Priority order: (1) OL (OT, OG, C… you name it), (2) DT, (3) S, (4) DE, (5) RB, (6) TE, (7) WR, (8) LB, (9) CB, (10) QB
QB: Tony Romo signed a 7 year deal worth well over $100 million, and a reported $55 million guaranteed. The more realistic details of the contract are that Romo will be the Cowboys QB through at least 2015, unless they restructure him at some point, pushing more guaranteed money into future years, which could extend his tenure with the team even further:
I talked more about Romo’s worth last season immediately after signing his contract. The short version is that despite his latest “late season Romoment,” he carried the Cowboys last year, and they wouldn’t have anything close to division contenders without him.
Could the Cowboys draft a QB project? Sure, I can see that. I just wouldn’t expect the Cowboys to use a high a pick on a QB this season, unless one that the Cowboys really like falls in their laps, which is unlikely considering QBs are so wildly over-drafted these days.
There is a rub if you do draft a QB though. As noted above, the Cowboys are tied to Romo through at least 2015, and they’d take a huge dead money hit if they cut him in 2016. Four years from now, your rookie QB will be hitting the free agent market. Next year might be the more appropriate time to explore a new QB to groom behind Romo.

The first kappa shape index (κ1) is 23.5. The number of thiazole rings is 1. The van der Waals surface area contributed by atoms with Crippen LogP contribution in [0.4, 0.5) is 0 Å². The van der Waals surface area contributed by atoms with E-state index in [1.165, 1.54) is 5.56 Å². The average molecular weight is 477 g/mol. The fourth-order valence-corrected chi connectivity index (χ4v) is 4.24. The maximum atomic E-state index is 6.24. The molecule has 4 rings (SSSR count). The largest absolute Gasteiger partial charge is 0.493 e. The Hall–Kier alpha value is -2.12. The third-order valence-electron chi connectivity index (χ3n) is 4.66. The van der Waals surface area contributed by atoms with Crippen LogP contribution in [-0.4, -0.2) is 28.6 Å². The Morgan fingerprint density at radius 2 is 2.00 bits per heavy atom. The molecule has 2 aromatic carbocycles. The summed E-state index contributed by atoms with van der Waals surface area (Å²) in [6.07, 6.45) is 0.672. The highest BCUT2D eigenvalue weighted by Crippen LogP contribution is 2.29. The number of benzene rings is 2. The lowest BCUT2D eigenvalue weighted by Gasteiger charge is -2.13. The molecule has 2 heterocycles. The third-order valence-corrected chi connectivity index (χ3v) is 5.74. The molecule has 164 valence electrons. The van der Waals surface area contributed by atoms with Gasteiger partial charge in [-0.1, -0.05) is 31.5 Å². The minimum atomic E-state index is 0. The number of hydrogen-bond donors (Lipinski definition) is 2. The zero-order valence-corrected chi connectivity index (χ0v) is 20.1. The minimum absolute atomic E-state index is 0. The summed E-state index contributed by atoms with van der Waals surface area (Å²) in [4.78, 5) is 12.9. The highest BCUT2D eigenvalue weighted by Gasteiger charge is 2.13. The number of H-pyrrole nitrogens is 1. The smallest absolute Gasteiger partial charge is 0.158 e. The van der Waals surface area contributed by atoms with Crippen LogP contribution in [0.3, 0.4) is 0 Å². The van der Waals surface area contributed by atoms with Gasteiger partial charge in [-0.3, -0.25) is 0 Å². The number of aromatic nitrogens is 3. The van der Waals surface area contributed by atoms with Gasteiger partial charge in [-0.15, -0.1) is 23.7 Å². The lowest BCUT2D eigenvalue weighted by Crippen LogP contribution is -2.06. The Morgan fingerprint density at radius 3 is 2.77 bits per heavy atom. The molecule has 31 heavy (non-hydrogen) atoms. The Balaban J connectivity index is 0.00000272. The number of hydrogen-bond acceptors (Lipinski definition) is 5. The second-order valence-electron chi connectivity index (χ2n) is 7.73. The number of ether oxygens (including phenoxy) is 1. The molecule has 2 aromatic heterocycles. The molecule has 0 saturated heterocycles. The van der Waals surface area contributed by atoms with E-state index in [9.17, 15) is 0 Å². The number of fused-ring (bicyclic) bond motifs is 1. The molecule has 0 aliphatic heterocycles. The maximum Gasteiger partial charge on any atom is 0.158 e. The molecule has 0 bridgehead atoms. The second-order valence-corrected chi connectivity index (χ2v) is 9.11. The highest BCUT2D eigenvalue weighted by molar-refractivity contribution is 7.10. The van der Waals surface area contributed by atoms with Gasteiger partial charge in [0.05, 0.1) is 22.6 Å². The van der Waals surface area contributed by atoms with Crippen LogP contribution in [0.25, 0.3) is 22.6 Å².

RB: Most of my blame for the Cowboys inept run game goes to the OL, who simply didn’t open up enough holes this season, and were generally beaten at the point of attack week in and week out. DeMarco Murray is, in my opinion, a perfectly fine feature back. He has speed, he runs hard, breaks tackles, and is a weapon in the passing game. The Cowboys are fine there. They will, however, need to bring in a competent #2. Lots of depth at RB this year. My personal favorites are Texas A&M’s Christine Michael and Utah State’s Kerwynn Williams.
WR: Dez Bryant has become a fantastic player, and while Miles Austin can be a tease, he is still at the very least a great #2. Meanwhile, Dwayne Harris is emerging as a a really nice #3. It couldn’t hurt to bring in some athletes late in the draft, but I don’t see much of a need here.
TE: Jason Witten led all TEs in catches and yards last season, but I’m not so sure his production translates to quality offense. I talked more about that earlier in the week.
Witten is going to be 31 in May. This class is widely regarded as the deepest TE group in years. Any other year I probably wouldn’t touch a TE if I were the Cowboys, but with such a compelling group of TEs, it might be wise for the Cowboys to search for Witten’s successor sooner than later.
OL: I don’t know if there’s a Cowboys writer on the planet that has written more about the Cowboys’ need to fix their OL over the last 3 years than me. I’m kind of burnt out on the subject, but here we go again. The Cowboys continue to experience the nuclear fallout from ignoring their aging, declining OL dating back to 2008.